He has 999 wives. He hails from an unnamed region of central Africa ("a thin layer of impenetrable rainforest," he tells interviewers) known only as d'bush. His name is Prince Zimboo Abakunamabooba, and if he sounds fishy to you, he should. Outlandish back stories are common in hip-hop—a genre perched on the fault line between tell-it-like-it-is verité and winking artifice—but Zimboo's mythology is patently unbelievable, 100 percent wink. Is he a loon? A comedian? A walking 419 scam, claiming African royalty as part of some elaborate performance-art hoax?
It's worth caring about Zimboo's knotty identity play not just for the novelty of his persona but because of his deliriously funny music. Zimboo has been performing since at least 2007, and his renown has grown of late, thanks to his association with Diplo, the DJ and producer best known for his work with MIA. Diplo is preparing a reggae project called Major Lazer, and Zimboo, based in Jamaica, has been announced as one of the album's featured guests. This week, Zimboo released a daffy video in which he freestyles over Major Lazer's first single, "Hold the Line." The video showcases Zimboo's idiosyncratic charm—he wears a permanent grin and inexplicably holds a small plastic alligator as he raps—and it captures several of his central, if contradictory, leitmotifs: the virtues of clean living, the pleasures of polygamy, the piteousness of those who masturbate.
On his "Hold the Line" freestyle and elsewhere, Zimboo raps in deliberately stilted cadences and overly enunciated couplets. If his style is cribbed from anyone, it's Prince Akeem in Coming to America. But while he lacks the formal dexterity of an Eminem or a Lil Wayne, he shares with both a talent for left-field brags ("I get laid like the lawn have grass blades"), inspired non sequiturs ("Practice safe sex, don't exceed the sex limits—/ Zimboo don't drink water 'cause fish have sex in it"), and rhymes that swirl with pop-culture flotsam ("In my presence, you scream with joy of Herbal Essence;/ when I leave, you so sad, depressed like Evanescence"). Zimboo pulls off a difficult trick: He's both very funny and very sweet. He's sex-obsessed, but he raps about his harem-building not as a boorish stat game so much as a Zohan-esque campaign to offer ladies everywhere—beautiful and ugly, young and old—his "punani MacGyver" skills. His song "Love Diarrhea," about a sloppy, uncontrollable deluge of warm feeling, demonstrates that there's something overridingly good-natured about him, even at his most puerile.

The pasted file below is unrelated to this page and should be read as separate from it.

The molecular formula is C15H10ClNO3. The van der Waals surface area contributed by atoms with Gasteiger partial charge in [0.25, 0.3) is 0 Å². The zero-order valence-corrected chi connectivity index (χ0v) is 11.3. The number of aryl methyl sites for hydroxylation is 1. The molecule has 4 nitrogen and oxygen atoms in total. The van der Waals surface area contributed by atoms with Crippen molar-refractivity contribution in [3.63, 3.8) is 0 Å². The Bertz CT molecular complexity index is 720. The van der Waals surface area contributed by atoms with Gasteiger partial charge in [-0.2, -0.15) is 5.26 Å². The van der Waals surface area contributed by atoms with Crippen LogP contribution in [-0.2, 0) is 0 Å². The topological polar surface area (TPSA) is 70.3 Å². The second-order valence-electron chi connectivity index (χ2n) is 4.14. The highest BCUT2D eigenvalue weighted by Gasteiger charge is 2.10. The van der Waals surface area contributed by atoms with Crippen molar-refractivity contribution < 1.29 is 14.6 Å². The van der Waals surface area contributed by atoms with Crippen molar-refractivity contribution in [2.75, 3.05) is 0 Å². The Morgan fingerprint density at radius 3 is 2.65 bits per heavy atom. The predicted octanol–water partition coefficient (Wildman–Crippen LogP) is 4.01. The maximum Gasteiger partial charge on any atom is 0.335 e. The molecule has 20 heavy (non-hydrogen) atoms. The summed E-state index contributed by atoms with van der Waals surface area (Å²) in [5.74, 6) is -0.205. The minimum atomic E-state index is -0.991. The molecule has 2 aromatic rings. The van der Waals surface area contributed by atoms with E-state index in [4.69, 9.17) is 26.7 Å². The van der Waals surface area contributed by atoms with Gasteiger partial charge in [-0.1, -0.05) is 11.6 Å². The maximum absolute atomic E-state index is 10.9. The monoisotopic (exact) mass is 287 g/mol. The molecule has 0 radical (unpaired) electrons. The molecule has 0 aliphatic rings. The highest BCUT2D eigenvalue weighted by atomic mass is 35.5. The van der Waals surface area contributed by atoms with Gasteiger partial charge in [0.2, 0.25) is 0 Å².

So who is he? In all likelihood, Prince Zimboo is the alter ego of Jamaican dance-hall producer Asanney "Asani" Morris. An embedded video on Zimboo's MySpace page reveals this in passing, although the video was made by documentarians visiting Jamaica who might have gotten it wrong—in interviews and raps, Zimboo refers to Asani as his friend. (In a twist that adds to the artsy intrigue, one of Zimboo's champions is the Jamaican photographer Peter Dean Rickards, who published pictures that purported to unmask definitively the elusive British street artist Banksy).
Assuming Morris is the man behind the dashiki, it's hard to say precisely what he's up to. But maybe Prince Zimboo is something like the African Borat, a character who exemplifies and satirizes stereotypes of Otherness for laughs. From his purposely vague biography (one moment he says he lives in a cave; the next, a palace) to his raps about zebras to his Twitter posts about luxurious camel hides, Zimboo offers a milewide caricature of primitivism. And like Borat, with his "sexy time!" and "jagshemash!," Prince Zimboo has an arsenal of catchphrases that are a delight to imitate: His mantra ("I am looking for wife 1,000"), his courtship advice ("Man have to know how to dress!"), and his truncated cackle ("Heh") could all make for hit T-shirt slogans, given the right marketing strategy. Of course, Sacha Baron Cohen's agenda is more pointed. Borat needs rubes whose ignorance he exposes and exploits; with Prince Zimboo, the ruse is much gentler.
Zimboo is a strange player in the genre you might call hipster world music. In this cosmopolitan dance scene, Zimboo's U.S. booster, Diplo, is a Cousteau-like figure, scouring the nonwhite world in search of thumping, exotic sounds (he's released several mixes of Brazilian baile funk, a slum-born hybrid of booty bass and '80s pop, and has also praised Angolan-Portuguese kuduro and South African kwaito), and then hauling back his findings for stateside cognoscenti to enjoy. The end-user encounter doesn't have to take on a condescending dimension, but it often does, as the social and cultural specificities behind a certain music are flattened into a general aura of impoverished authenticity, or ignored altogether—who cares what they're talking about, the beat is hot! With Zimboo, the alien object of scrutiny gazes back at us; he knows something we don't, and he's grinning widely about it.